If you recently ran out of oil and then got a delivery, and if your system uses a single oil line between tank and burner, the line or fuel unit may be air bound and needs to be bled. 
Is the thermostat calling for heat? and is the temperature at the thermostat lower than the thermostat setting?
Does the oil burner start but then shut off? Is the system "off on reset"? if so the red "reset" button will have popped up on the oil burner
control (or possibly on an electric motor operating the oil burner) and the system has an operating problem and needs service. It may be possible to re-start
an oil burner that has turned itself off by pressing the red reset button ONCE.
If the heating boiler or furnace re-starts and runs acceptably, you can have heat while
waiting for the service technician but the system still needs inspection, service, and possibly other repairs before it can operate safely and reliably.
If you push the reset button and the burner does not start and keep running for five minutes or more, DO NOT try again as you may flood the system
with oil and make restarting difficult and dangerous.
Boilers-Hydronic Heat: Is hot water water circulating?
Check the hot water circulator: Test to see if the circulator is operating Feeling the hot water distribution piping (Watch out it should be HOT!). Feeling the piping can indicate if circulator is running or not -- a quick change in temperature means the circulator works; slow change in temperature may occur if the circulator does not work but hot water is circulating by convection.
Check for a bad zone valve or bad circulator pump relay. If the building has more than one heating zone it probably uses either multiple circulator pumps, each of which is operated by a circulator relay switch that is in turn operated by a wall thermostat, or it uses multiple zone valves, each of which is operated by a thermostat.
A bad circulator motor or pump, a bad circulator relay (or even a circulator relay cover that is pressed against and jamming the relay switch), or a stuck zone valve (common on some models) will prevent heating water from circulating in that zone while other zones may work fine.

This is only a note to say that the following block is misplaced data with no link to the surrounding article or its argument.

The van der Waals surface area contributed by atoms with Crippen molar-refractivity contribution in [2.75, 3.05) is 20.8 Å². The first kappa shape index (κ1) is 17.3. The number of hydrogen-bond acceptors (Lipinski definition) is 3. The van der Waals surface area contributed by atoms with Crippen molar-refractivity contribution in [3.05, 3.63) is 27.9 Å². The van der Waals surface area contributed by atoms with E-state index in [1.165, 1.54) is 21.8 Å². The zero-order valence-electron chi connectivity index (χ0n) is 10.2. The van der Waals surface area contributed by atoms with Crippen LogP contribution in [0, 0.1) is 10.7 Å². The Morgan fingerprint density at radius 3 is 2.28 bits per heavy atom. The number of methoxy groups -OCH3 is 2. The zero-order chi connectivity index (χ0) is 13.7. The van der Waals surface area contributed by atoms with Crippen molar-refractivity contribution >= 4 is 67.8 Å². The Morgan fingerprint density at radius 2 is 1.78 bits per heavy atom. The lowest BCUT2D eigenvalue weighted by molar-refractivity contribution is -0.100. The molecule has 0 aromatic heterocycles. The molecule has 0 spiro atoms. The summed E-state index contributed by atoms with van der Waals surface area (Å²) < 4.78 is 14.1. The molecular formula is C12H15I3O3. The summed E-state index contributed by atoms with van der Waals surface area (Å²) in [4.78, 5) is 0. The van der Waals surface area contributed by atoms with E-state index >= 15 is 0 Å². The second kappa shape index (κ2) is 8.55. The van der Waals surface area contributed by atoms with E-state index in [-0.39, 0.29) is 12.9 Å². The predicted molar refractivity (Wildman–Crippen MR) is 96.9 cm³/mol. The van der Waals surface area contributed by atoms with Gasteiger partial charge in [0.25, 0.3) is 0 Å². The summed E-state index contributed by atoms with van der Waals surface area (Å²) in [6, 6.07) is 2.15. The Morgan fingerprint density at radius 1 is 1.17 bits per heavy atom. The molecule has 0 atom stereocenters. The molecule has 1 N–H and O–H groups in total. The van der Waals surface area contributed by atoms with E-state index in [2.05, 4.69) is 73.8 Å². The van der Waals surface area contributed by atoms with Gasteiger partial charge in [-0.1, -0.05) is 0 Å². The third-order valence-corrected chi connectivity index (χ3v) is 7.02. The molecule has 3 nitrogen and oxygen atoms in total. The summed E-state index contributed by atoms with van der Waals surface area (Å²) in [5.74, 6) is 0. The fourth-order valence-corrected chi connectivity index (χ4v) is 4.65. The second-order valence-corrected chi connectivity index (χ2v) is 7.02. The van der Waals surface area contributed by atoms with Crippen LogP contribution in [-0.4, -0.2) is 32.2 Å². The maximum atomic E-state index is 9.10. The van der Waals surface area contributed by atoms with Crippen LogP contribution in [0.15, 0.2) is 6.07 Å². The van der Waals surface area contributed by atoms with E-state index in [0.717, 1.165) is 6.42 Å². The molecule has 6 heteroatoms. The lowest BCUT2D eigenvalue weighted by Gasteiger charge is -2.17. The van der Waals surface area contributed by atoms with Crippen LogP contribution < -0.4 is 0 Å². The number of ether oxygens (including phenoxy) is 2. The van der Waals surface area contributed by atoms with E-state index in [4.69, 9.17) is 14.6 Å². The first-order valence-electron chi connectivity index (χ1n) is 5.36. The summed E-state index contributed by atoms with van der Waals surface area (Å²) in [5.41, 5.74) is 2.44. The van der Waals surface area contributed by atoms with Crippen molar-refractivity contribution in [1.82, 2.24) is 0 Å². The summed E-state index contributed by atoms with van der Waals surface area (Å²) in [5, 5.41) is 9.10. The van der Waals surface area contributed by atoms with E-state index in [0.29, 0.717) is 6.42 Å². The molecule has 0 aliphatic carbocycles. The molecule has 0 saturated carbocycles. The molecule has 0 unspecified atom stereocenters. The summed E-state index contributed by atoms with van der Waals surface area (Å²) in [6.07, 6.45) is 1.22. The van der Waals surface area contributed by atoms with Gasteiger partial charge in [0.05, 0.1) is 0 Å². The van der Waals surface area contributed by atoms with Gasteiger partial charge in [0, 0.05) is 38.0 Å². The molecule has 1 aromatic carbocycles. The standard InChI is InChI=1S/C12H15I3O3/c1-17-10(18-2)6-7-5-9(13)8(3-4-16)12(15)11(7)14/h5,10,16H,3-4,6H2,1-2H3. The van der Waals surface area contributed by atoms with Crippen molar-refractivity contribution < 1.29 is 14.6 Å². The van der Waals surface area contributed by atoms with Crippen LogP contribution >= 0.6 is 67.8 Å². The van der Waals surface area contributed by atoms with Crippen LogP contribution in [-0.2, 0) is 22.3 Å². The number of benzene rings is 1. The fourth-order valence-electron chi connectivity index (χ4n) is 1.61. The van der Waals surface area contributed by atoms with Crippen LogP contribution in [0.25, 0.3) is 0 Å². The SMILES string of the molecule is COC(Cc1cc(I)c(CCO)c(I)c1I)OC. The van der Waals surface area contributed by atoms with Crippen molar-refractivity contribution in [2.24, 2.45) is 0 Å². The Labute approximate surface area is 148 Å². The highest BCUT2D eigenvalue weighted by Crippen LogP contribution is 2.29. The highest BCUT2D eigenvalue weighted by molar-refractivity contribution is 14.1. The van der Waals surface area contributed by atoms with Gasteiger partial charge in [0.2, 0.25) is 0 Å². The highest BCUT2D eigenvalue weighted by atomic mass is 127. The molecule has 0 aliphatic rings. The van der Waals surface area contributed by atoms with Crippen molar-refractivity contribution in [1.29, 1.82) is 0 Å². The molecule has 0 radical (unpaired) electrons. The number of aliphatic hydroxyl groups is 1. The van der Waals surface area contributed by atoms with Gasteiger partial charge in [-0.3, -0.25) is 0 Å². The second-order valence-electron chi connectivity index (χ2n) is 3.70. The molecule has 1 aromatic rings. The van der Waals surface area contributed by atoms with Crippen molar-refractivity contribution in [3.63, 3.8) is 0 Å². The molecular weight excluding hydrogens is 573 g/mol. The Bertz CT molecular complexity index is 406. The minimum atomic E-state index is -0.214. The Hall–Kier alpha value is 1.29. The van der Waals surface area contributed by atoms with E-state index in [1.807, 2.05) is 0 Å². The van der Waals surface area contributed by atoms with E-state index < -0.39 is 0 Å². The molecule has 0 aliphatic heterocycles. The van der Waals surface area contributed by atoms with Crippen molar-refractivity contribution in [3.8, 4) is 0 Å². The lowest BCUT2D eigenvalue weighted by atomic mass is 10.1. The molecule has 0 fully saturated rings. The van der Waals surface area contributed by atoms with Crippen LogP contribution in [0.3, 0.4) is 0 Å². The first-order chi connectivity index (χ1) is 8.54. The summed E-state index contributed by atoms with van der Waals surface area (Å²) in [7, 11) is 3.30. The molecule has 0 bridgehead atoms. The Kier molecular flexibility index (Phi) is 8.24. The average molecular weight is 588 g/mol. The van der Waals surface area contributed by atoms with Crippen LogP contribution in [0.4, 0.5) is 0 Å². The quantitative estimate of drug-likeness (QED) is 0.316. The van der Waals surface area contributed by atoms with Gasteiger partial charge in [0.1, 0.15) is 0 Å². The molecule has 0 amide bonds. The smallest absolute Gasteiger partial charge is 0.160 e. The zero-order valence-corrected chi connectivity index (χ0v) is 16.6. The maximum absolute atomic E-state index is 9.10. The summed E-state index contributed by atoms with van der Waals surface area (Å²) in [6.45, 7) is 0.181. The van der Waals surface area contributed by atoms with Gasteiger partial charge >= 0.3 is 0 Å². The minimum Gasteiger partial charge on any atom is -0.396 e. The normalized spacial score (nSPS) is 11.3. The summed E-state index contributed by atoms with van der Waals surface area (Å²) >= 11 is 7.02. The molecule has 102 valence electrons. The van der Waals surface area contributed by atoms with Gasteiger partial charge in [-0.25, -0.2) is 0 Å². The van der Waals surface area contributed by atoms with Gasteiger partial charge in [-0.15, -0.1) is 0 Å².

Check hot water baseboards: if some baseboards are hot and others cold, are they all on the same heating zone? If not, are all of the thermostats turned up? If some heating baseboards are hot and others cold
and we're sure that they're on the same zone, then the system is probably air-blocked. A heating circulator pump is capable of pushing water around in the
loop of heating baseboard but is often not capable of overcoming a section of baseboard that contains a large bubble of air.
It's necessary to remove such
air blocks. If air blocking has been recurrent a previous owner may have installed air bleeders at strategic points. The bleeder can be opened slightly
and carefully, to permit air to escape. As soon as water starts coming out of an air bleeder valve it can be closed. Automatic air purge devices are available
and are usually installed right at the heating boiler but sometimes additional ones are needed at higher levels in the building.
Check hot water radiators or convectors: if some radiators or wall convectors are hot and others are cold, and provided that the individual
feed valves located at each of these devices is open (turned counterclockwise) the radiator or convector may be air blocked. Usually an individual air
bleed valve is located on each of these devices.
Check the Oil Heating Equipment Safety Controls and Switches -
see FIRE SAFETY CONTROLS for photos and details
On gas fired heaters check for flue gas spillage at the heater or for a bad flue gas spillage switch: If your furnace is gas-fired, a flue gas spillage switch may have shut the system down after sensing possibly dangerous flue gases (that can contain fatal carbon monoxide).
See SPILL SWITCH, FLUE GAS DETECTOR for details.